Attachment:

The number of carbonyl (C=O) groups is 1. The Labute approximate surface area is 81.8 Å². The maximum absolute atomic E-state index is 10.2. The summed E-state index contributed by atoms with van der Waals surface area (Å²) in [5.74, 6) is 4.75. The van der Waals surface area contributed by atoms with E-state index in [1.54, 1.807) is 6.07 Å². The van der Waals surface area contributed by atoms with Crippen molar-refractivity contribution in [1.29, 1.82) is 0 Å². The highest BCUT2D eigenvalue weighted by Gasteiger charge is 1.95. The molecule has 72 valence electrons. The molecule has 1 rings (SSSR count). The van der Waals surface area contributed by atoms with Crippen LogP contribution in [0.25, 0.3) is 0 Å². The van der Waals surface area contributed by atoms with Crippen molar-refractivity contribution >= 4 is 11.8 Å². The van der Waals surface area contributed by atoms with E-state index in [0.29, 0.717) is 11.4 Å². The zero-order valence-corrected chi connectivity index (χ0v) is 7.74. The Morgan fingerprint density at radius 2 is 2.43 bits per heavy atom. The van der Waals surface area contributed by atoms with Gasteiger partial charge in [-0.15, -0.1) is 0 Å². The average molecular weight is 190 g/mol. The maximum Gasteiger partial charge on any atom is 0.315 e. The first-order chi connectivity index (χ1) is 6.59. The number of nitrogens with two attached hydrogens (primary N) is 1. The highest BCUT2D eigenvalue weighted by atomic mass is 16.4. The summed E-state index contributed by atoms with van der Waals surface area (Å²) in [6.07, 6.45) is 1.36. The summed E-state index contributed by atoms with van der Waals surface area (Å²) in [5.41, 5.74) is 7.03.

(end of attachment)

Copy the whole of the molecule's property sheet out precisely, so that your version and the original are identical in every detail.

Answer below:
The number of carbonyl (C=O) groups is 1. The Labute approximate surface area is 81.8 Å². The maximum absolute atomic E-state index is 10.2. The summed E-state index contributed by atoms with van der Waals surface area (Å²) in [5.74, 6) is 4.75. The van der Waals surface area contributed by atoms with E-state index in [1.54, 1.807) is 6.07 Å². The van der Waals surface area contributed by atoms with Crippen molar-refractivity contribution in [1.29, 1.82) is 0 Å². The highest BCUT2D eigenvalue weighted by Gasteiger charge is 1.95. The molecule has 72 valence electrons. The molecule has 1 rings (SSSR count). The van der Waals surface area contributed by atoms with Crippen LogP contribution in [0.25, 0.3) is 0 Å². The van der Waals surface area contributed by atoms with Crippen molar-refractivity contribution >= 4 is 11.8 Å². The van der Waals surface area contributed by atoms with E-state index in [0.29, 0.717) is 11.4 Å². The zero-order valence-corrected chi connectivity index (χ0v) is 7.74. The Morgan fingerprint density at radius 2 is 2.43 bits per heavy atom. The van der Waals surface area contributed by atoms with Gasteiger partial charge in [-0.15, -0.1) is 0 Å². The average molecular weight is 190 g/mol. The maximum Gasteiger partial charge on any atom is 0.315 e. The first-order chi connectivity index (χ1) is 6.59. The number of nitrogens with two attached hydrogens (primary N) is 1. The highest BCUT2D eigenvalue weighted by atomic mass is 16.4. The summed E-state index contributed by atoms with van der Waals surface area (Å²) in [6.07, 6.45) is 1.36. The summed E-state index contributed by atoms with van der Waals surface area (Å²) in [5.41, 5.74) is 7.03.